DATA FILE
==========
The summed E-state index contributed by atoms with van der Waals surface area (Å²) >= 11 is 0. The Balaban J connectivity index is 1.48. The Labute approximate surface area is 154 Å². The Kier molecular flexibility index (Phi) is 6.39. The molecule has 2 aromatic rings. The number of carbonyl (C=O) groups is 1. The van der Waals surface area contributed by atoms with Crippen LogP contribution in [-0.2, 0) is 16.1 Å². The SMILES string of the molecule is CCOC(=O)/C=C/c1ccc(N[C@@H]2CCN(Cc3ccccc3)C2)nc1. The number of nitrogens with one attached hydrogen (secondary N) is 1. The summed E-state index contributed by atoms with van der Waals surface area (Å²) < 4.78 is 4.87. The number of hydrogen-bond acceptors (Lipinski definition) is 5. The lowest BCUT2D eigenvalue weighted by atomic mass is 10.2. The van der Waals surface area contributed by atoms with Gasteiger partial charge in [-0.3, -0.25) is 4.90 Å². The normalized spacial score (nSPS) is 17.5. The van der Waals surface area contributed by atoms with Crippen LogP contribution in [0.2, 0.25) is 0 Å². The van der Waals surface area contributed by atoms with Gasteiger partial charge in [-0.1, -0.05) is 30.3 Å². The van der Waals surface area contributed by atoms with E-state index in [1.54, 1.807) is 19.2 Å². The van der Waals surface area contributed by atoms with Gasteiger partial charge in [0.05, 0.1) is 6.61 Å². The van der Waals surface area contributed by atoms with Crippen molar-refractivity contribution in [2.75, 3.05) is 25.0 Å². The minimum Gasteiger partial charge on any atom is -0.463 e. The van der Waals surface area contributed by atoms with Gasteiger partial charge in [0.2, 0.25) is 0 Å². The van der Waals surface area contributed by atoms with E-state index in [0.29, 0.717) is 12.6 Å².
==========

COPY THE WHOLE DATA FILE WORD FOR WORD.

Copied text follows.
The summed E-state index contributed by atoms with van der Waals surface area (Å²) >= 11 is 0. The Balaban J connectivity index is 1.48. The Labute approximate surface area is 154 Å². The Kier molecular flexibility index (Phi) is 6.39. The molecule has 2 aromatic rings. The number of carbonyl (C=O) groups is 1. The van der Waals surface area contributed by atoms with Crippen LogP contribution in [-0.2, 0) is 16.1 Å². The SMILES string of the molecule is CCOC(=O)/C=C/c1ccc(N[C@@H]2CCN(Cc3ccccc3)C2)nc1. The number of nitrogens with one attached hydrogen (secondary N) is 1. The summed E-state index contributed by atoms with van der Waals surface area (Å²) < 4.78 is 4.87. The number of hydrogen-bond acceptors (Lipinski definition) is 5. The lowest BCUT2D eigenvalue weighted by atomic mass is 10.2. The van der Waals surface area contributed by atoms with Gasteiger partial charge in [-0.3, -0.25) is 4.90 Å². The normalized spacial score (nSPS) is 17.5. The van der Waals surface area contributed by atoms with Crippen LogP contribution in [0.2, 0.25) is 0 Å². The van der Waals surface area contributed by atoms with Gasteiger partial charge in [-0.1, -0.05) is 30.3 Å². The van der Waals surface area contributed by atoms with E-state index in [1.54, 1.807) is 19.2 Å². The van der Waals surface area contributed by atoms with Gasteiger partial charge in [0.05, 0.1) is 6.61 Å². The van der Waals surface area contributed by atoms with Crippen molar-refractivity contribution in [2.75, 3.05) is 25.0 Å². The minimum Gasteiger partial charge on any atom is -0.463 e. The van der Waals surface area contributed by atoms with Gasteiger partial charge in [0.2, 0.25) is 0 Å². The van der Waals surface area contributed by atoms with E-state index in [0.29, 0.717) is 12.6 Å².